Thinking of exploring somewhere overseas for the holiday break? Have a spontaneous solo endeavour or a planned family trip? With summer just around the corner, it’s time to start planning your ‘vacay’! We’ve put together 10 travel tips to help you get the most out of your overseas destination.
Pack light. Pack smart
For international flights, there’s normally a 30kg bag limit per passenger. You may be thinking “wow, that’s a lot of room”, but packing for a long overseas trip makes it much harder to pack the necessities. Having enough underwear and socks is essential, but also your own towel and small travel toiletries to see you through. Roll your clothes when you can, don’t fold, and only take a pair of jeans and shorts to minimise space. Plan outfits ahead as much as you can, and remember there will always be shops where you’re going (unless it’s in the middle of the Sahara Desert, or Antarctica!)
Research your destination
Get the most out of your holiday by doing your research before you jet off. Your holiday doesn’t have to be planned by a guidebook. Explore what other travellers see and do on Instagram’s explore page, or search up travel blogs and The Lonely Planet for fun things to do in the area. Also, ask family or friends online if they’ve travelled to the destination before, and ask for their tips and recommendations.
Don’t fly direct
Flying directly to your destination can be expensive. When possible, try searching connecting flights with a stop-over along the way. This will not only significantly reduce the cost of your flight but also give you time to recuperate and recharge before another flight.
Avoid taxis. Use public transport
Taxis in international cities, like flying direct, can also be expensive. Uber is a great alternative and lets you see a fare estimate from your location. Uber is available in international destinations like North and Soul America, and Asia-Pacific. Most European cities also have great buses, rail and public transport systems which makes it much easier to travel around especially during the day. If you’re heading to Asia, why not try a tuk-tuk? They can be a really fun way to get around a city and an opportunity to chat with a local driver.
In some countries, you may be required to vaccinate against certain diseases. If you don’t have the required vaccinations, you may be refused entry or required to have the necessary vaccination(s). The best advice is to talk to your doctor about any vaccines or boosters you may need before you travel. Visit Health Direct to find out more.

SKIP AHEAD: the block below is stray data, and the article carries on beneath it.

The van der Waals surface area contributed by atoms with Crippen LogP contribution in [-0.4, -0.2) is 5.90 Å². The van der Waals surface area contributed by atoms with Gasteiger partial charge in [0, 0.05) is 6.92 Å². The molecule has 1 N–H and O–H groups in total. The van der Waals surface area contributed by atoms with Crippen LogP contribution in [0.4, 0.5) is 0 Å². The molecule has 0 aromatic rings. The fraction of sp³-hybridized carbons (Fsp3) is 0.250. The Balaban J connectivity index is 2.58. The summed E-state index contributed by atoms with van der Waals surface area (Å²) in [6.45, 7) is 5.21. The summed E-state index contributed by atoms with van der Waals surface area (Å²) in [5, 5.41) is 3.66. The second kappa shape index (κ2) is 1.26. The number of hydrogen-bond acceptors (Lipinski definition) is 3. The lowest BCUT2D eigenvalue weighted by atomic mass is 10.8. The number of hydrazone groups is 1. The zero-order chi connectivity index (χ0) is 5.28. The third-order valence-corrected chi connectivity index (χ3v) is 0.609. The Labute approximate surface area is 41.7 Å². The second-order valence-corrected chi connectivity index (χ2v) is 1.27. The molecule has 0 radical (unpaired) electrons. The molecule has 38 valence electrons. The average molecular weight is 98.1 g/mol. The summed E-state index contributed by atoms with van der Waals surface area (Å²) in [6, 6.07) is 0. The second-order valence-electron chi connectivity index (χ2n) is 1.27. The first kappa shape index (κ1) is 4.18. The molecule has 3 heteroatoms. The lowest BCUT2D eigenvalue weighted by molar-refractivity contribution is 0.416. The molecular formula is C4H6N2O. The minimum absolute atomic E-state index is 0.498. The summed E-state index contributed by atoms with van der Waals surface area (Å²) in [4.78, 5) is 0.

Get travel insurance
One of the key tips, before you leave the country, is to ensure you and your travel companions are insured. Travel insurance can cover you for cancelled flights or lost baggage, provide support in a medical emergency, cover car hire and provide you with peace of mind while on your holiday. It’s not overly expensive either, and you can even claim it for free through some credit card providers. It’s also a good idea to register your trip with DFAT through Smart Traveller. If something unexpected happens at your travel destination while you’re visiting, DFAT may be able to provide assistance and locate you more easily in the event of an emergency.
Wear good shoes
It’s highly likely that wherever you’re travelling to you’re going to be doing a lot of walking to explore the city and its surrounds. Wearing good shoes is incredibly important, especially if you have kids. Wearing the correct footwear will help you through to the night so you can enjoy the nightlife (or tuck yourself into bed… Either way!)
Hotels aren’t your only option for accommodation
Hostels are a great accommodation option while travelling, and give a unique experience that’s different in every part of the world. Not only are they affordable and in central locations, but you also get to meet other travellers in a communal atmosphere.
Obviously, if you are on holidays with your family, hostels may not seem like the best option. However, most hostels have private rooms that are still cheaper than hotels.
Be patient and relax
Be patient. People in different countries may act and react differently to scenarios in public. But this is part of the fun! Be open-minded and take the opportunity to see things from a different perspective. Sometimes missing a train means discovering a great café around the corner. Try to relax, you’re on holidays!
Learn basic phrases in languages
Arriving into a new country can be a scary and anxious experience. Knowing how to say ‘hello’, or ‘yes please’ or ‘no thank you’ can relieve the stress. You’re also able to navigate your way around cities if lost or make friends along the way.
As a traveller, you want to immerse yourself into the local culture. Learning basic phrases invites you to mingle with the locals and shows that you respect their customs. You can also order a coffee all on your own! 😉
Need help with learning the basics of a new language? We offer a wide range of introduction and continuing language short courses; including Italian, French, Arabic, Croatian and more. We also offer ‘Language for Travellers’ courses which are shorter, and designed for those key phrases. Find out more, and enrol today here.
Don’t forget, travelling the world is an exciting experience. Whether you’ve been planning this trip for a lifetime, or spontaneously booked it last minute, take a travel journal and record your memories. You will also find Wi-Fi at most public libraries or tourism centres, so you’re able to share your trip with family and friends back home.